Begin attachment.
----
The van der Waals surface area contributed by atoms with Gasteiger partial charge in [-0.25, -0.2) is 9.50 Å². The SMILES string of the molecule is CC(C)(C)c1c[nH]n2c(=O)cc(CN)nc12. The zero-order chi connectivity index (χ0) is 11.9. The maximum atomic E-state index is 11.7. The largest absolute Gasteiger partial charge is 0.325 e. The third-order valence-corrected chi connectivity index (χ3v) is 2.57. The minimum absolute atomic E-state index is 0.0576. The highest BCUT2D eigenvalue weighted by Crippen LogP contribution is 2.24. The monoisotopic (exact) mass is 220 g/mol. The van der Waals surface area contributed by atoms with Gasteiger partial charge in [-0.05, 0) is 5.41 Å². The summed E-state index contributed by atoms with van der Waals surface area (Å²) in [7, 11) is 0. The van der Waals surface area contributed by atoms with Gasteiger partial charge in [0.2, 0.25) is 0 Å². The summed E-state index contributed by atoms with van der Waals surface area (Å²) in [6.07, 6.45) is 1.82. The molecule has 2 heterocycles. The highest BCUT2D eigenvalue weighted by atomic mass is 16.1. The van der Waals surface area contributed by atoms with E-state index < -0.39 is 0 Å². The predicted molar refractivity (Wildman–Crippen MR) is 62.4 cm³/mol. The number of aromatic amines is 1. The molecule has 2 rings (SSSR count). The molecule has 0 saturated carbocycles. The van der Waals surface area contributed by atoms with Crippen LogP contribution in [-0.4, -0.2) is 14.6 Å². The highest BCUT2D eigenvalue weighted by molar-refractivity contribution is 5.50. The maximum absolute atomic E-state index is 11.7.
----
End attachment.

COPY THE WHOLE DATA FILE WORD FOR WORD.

The van der Waals surface area contributed by atoms with Gasteiger partial charge in [-0.25, -0.2) is 9.50 Å². The SMILES string of the molecule is CC(C)(C)c1c[nH]n2c(=O)cc(CN)nc12. The zero-order chi connectivity index (χ0) is 11.9. The maximum atomic E-state index is 11.7. The largest absolute Gasteiger partial charge is 0.325 e. The third-order valence-corrected chi connectivity index (χ3v) is 2.57. The minimum absolute atomic E-state index is 0.0576. The highest BCUT2D eigenvalue weighted by Crippen LogP contribution is 2.24. The monoisotopic (exact) mass is 220 g/mol. The van der Waals surface area contributed by atoms with Gasteiger partial charge in [-0.05, 0) is 5.41 Å². The summed E-state index contributed by atoms with van der Waals surface area (Å²) in [7, 11) is 0. The van der Waals surface area contributed by atoms with Gasteiger partial charge in [0.2, 0.25) is 0 Å². The summed E-state index contributed by atoms with van der Waals surface area (Å²) in [6.07, 6.45) is 1.82. The molecule has 2 heterocycles. The highest BCUT2D eigenvalue weighted by atomic mass is 16.1. The van der Waals surface area contributed by atoms with E-state index < -0.39 is 0 Å². The predicted molar refractivity (Wildman–Crippen MR) is 62.4 cm³/mol. The number of aromatic amines is 1. The molecule has 2 rings (SSSR count). The molecule has 0 saturated carbocycles. The van der Waals surface area contributed by atoms with Crippen LogP contribution in [-0.4, -0.2) is 14.6 Å². The highest BCUT2D eigenvalue weighted by molar-refractivity contribution is 5.50. The maximum absolute atomic E-state index is 11.7.